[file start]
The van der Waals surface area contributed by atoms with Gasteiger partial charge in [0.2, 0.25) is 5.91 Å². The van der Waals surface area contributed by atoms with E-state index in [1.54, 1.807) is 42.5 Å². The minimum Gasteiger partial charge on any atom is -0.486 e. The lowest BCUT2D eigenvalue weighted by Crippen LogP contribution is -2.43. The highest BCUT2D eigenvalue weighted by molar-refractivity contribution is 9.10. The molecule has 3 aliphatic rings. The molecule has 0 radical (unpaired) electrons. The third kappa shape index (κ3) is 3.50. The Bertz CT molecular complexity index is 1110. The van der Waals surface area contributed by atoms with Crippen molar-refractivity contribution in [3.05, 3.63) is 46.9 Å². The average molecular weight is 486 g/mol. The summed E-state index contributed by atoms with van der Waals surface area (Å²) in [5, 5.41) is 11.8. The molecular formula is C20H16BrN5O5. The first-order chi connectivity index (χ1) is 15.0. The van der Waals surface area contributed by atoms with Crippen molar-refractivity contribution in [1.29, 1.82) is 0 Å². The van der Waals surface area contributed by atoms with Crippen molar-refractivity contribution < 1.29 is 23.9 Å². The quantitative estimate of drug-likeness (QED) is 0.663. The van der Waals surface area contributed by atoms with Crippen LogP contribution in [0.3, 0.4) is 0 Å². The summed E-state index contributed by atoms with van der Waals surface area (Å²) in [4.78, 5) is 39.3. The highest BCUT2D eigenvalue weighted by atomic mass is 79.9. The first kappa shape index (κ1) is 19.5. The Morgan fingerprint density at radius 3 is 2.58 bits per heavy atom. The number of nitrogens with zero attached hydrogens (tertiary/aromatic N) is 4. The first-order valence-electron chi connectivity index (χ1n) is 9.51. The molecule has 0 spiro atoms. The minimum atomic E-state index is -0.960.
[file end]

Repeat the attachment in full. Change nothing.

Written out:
The van der Waals surface area contributed by atoms with Gasteiger partial charge in [0.2, 0.25) is 5.91 Å². The van der Waals surface area contributed by atoms with E-state index in [1.54, 1.807) is 42.5 Å². The minimum Gasteiger partial charge on any atom is -0.486 e. The lowest BCUT2D eigenvalue weighted by Crippen LogP contribution is -2.43. The highest BCUT2D eigenvalue weighted by molar-refractivity contribution is 9.10. The molecule has 3 aliphatic rings. The molecule has 0 radical (unpaired) electrons. The third kappa shape index (κ3) is 3.50. The Bertz CT molecular complexity index is 1110. The van der Waals surface area contributed by atoms with Crippen molar-refractivity contribution in [3.05, 3.63) is 46.9 Å². The average molecular weight is 486 g/mol. The summed E-state index contributed by atoms with van der Waals surface area (Å²) in [5, 5.41) is 11.8. The molecular formula is C20H16BrN5O5. The first-order chi connectivity index (χ1) is 15.0. The van der Waals surface area contributed by atoms with Crippen molar-refractivity contribution in [1.29, 1.82) is 0 Å². The van der Waals surface area contributed by atoms with Crippen molar-refractivity contribution < 1.29 is 23.9 Å². The quantitative estimate of drug-likeness (QED) is 0.663. The van der Waals surface area contributed by atoms with Crippen LogP contribution in [0.3, 0.4) is 0 Å². The summed E-state index contributed by atoms with van der Waals surface area (Å²) in [4.78, 5) is 39.3. The highest BCUT2D eigenvalue weighted by atomic mass is 79.9. The first kappa shape index (κ1) is 19.5. The Morgan fingerprint density at radius 3 is 2.58 bits per heavy atom. The number of nitrogens with zero attached hydrogens (tertiary/aromatic N) is 4. The first-order valence-electron chi connectivity index (χ1n) is 9.51. The molecule has 0 spiro atoms. The minimum atomic E-state index is -0.960.